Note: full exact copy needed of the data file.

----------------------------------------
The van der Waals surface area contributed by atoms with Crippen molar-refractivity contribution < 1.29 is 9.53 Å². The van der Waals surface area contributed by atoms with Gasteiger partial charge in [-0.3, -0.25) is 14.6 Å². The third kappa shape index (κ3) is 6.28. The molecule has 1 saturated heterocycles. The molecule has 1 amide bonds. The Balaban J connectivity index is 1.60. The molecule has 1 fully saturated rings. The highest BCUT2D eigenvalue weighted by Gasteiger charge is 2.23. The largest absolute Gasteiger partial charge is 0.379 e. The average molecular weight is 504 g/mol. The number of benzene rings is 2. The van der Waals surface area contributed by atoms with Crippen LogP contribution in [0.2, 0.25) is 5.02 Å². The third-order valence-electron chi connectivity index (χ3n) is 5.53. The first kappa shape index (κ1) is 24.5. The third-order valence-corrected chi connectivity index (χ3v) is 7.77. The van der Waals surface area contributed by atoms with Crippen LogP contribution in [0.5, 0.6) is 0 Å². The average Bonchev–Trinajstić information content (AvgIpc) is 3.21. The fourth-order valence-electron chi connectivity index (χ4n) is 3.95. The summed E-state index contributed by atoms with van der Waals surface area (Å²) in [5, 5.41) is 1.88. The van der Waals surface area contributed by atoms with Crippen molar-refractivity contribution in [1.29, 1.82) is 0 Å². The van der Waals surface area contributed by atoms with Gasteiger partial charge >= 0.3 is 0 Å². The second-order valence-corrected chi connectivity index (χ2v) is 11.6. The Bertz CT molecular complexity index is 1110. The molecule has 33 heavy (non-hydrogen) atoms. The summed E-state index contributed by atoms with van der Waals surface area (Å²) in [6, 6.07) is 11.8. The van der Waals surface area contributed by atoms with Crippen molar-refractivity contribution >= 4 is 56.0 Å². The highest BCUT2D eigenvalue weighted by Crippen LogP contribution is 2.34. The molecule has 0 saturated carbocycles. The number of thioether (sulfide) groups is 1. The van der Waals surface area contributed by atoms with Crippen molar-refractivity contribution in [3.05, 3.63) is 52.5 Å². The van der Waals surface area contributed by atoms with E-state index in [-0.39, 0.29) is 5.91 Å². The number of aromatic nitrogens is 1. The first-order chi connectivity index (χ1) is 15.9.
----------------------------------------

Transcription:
The van der Waals surface area contributed by atoms with Crippen molar-refractivity contribution < 1.29 is 9.53 Å². The van der Waals surface area contributed by atoms with Gasteiger partial charge in [-0.3, -0.25) is 14.6 Å². The third kappa shape index (κ3) is 6.28. The molecule has 1 saturated heterocycles. The molecule has 1 amide bonds. The Balaban J connectivity index is 1.60. The molecule has 1 fully saturated rings. The highest BCUT2D eigenvalue weighted by Gasteiger charge is 2.23. The largest absolute Gasteiger partial charge is 0.379 e. The average molecular weight is 504 g/mol. The number of benzene rings is 2. The van der Waals surface area contributed by atoms with Crippen LogP contribution in [0.2, 0.25) is 5.02 Å². The third-order valence-electron chi connectivity index (χ3n) is 5.53. The first kappa shape index (κ1) is 24.5. The third-order valence-corrected chi connectivity index (χ3v) is 7.77. The van der Waals surface area contributed by atoms with Crippen LogP contribution in [0.5, 0.6) is 0 Å². The average Bonchev–Trinajstić information content (AvgIpc) is 3.21. The fourth-order valence-electron chi connectivity index (χ4n) is 3.95. The summed E-state index contributed by atoms with van der Waals surface area (Å²) in [5, 5.41) is 1.88. The van der Waals surface area contributed by atoms with Crippen molar-refractivity contribution in [1.29, 1.82) is 0 Å². The van der Waals surface area contributed by atoms with Gasteiger partial charge >= 0.3 is 0 Å². The second-order valence-corrected chi connectivity index (χ2v) is 11.6. The Bertz CT molecular complexity index is 1110. The molecule has 33 heavy (non-hydrogen) atoms. The summed E-state index contributed by atoms with van der Waals surface area (Å²) in [6, 6.07) is 11.8. The van der Waals surface area contributed by atoms with Crippen molar-refractivity contribution >= 4 is 56.0 Å². The highest BCUT2D eigenvalue weighted by Crippen LogP contribution is 2.34. The molecule has 0 saturated carbocycles. The number of thioether (sulfide) groups is 1. The van der Waals surface area contributed by atoms with Crippen molar-refractivity contribution in [3.05, 3.63) is 52.5 Å². The van der Waals surface area contributed by atoms with E-state index in [-0.39, 0.29) is 5.91 Å². The number of aromatic nitrogens is 1. The first-order chi connectivity index (χ1) is 15.9.